10 tips to losing weight while keeping your wallet fat
Eating healthy and exercising is no more expensive than that fast-food value meal you're thinking about.
NEW YORK (MainStreet) — If you’ve resolved to lose weight or get healthier this year, you’re not alone. According to a 2013 Outlook Survey organized by TD Ameritrade, 42 percent of Americans made health-related resolutions this year.
If you’re asking yourself how you’re going to lose weight and still maintain your budget, our budget experts say if you’re careful, eating a healthy diet is no more expensive than picking up that value lunch at your local fast food joint.
Here are 10 of their tips for losing weight while still maintaining a fat wallet:
1. Make monthly resolutions. “When a resolution is fresh in our minds, we tend to approach it with more vigor and commitment,” says Jeanette Pavini, a savings expert with Coupons.com. “So instead of thinking about the whole year, break it down by month.” That just doesn’t mean your weight goal resolutions, either. Pavini suggests shaking up the routine. For example, if your goal is saving money while losing weight, resolve to get into a habit of clipping coupons in January. In February, resolve to brown bag your lunch instead of eating out. Keep making those resolutions to form new habits throughout the year.
2. Ditch the gym. You don’t need a pricey gym club membership or a personal trainer to get healthy, says Dan Giuglianotti, a physician and certified health fitness specialist at the American College of Sports Medicine. Giuglianotti advises, “Try to get 30 minutes of moderate-intensity exercise at least five days per week while watching what you eat and your clothes will start fitting better.”
3. Don’t ditch the exercise. Just because you’re ditching the gym doesn’t mean you don’t have to exercise. Walking, running, aerobics and yoga can be done at home, but if you feel you need exercise equipment, buy it used, says Kendal Perez, a savings expert who blogs at HassleFreeSavings.com. “Hit up discount retailers for basic fitness accessories like dumbbells, yoga mats and medicine balls for a fraction of fitness-store prices,” Perez says. “Thrift stores are another good outlet for discount essentials, and you can always scan Craigslist for bigger equipment.” She warns, though, to check out equipment thoroughly before buying.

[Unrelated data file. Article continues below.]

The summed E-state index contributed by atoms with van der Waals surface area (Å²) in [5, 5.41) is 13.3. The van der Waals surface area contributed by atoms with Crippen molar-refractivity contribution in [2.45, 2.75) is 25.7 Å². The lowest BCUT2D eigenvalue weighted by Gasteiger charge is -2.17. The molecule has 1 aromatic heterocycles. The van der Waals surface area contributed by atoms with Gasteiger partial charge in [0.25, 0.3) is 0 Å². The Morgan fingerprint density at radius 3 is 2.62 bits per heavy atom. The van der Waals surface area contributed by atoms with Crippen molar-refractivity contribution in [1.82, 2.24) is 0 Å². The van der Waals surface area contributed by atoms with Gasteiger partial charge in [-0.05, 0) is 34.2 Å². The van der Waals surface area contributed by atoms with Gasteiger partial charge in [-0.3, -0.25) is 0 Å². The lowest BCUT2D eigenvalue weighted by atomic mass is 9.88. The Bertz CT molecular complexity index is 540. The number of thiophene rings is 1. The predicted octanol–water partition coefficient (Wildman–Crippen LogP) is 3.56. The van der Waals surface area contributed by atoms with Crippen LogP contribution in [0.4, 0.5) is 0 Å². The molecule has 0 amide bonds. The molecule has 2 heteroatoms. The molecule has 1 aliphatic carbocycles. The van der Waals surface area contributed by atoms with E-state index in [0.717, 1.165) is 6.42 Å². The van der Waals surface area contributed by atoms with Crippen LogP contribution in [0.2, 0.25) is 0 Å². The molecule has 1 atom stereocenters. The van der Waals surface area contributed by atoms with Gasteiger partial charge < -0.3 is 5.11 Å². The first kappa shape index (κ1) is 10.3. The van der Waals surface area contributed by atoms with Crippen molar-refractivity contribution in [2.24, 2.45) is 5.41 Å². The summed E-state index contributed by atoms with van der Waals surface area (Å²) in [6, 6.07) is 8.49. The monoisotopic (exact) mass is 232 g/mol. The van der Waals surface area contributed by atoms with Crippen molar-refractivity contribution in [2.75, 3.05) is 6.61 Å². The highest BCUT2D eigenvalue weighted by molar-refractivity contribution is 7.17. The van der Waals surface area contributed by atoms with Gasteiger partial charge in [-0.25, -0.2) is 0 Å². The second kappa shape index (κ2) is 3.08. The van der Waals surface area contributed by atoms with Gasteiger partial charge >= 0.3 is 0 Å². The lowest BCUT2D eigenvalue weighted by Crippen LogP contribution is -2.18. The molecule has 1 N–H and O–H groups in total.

4. Plan your meals. Everyone knows a planned meal is typically a healthier meal. Brenda Della Casa, director of online content and community at Preston Bailey Designs, says, “Plan your meals, and understand the way carbs, fat and proteins work in your body.”
5. Tap into friends for support. “My friends started a paleo challenge last year and we all uploaded our meals on a Facebook page to help one another,” Casa says. “I ate an enormous amount of veggies and fruits and lean meats. I never looked better; most of us were in great shape as a result, just in time for our friend's destination wedding in Puerto Rico.”
6. Find in-season produce. In-season produce is always cheaper. You might find these items at local farmer’s markets, health food and organic stores. “Enjoy food when it is bountiful and cheaper,” says Katherine Lindholm, a certified nutritionist with the North Texas Food Bank.
7. Read the sales sheets. Lindholm advises going online for a store’s sales sheet or picking one up as you enter the store. “Make purchases based on what's a good deal and what you will actually eat.” Also, it’s a good idea to check other store sales sheets; some stores will honor sale prices of their competition.
8. Don’t be afraid of salvage food stores. “When shopping at salvage grocery stores, it is more of a quality issue verses a safety issue,” says Rania Batayneh, author of The 1:1:1 Diet. “The Food and Drug Administration approves of outdated fare. The government agency determines that expiration dates are simply an indication of optimum quality as deemed by the manufacturer.”
9. Get rid of processed foods. “Eat as many unprocessed, whole foods such as beans, whole grains and vegetables as possible,” says Jill Nussinow, an author and blogger at TheVeggieQueen.com. “Instead of buying salad in bags, buy lettuce and wash it yourself. Cook whole grains and beans from scratch. They are incredibly affordable.”
10. Compare. Shop wisely for the best-priced items. Be sure to compare the per unit, instead of just relying on what may seem like the least expensive item based on the total cost,” says Charla McMillian, a National Strength and Conditioning Association-certified specialist. “Often when unit price is compared it may be discovered that the lower price reflected a smaller package.”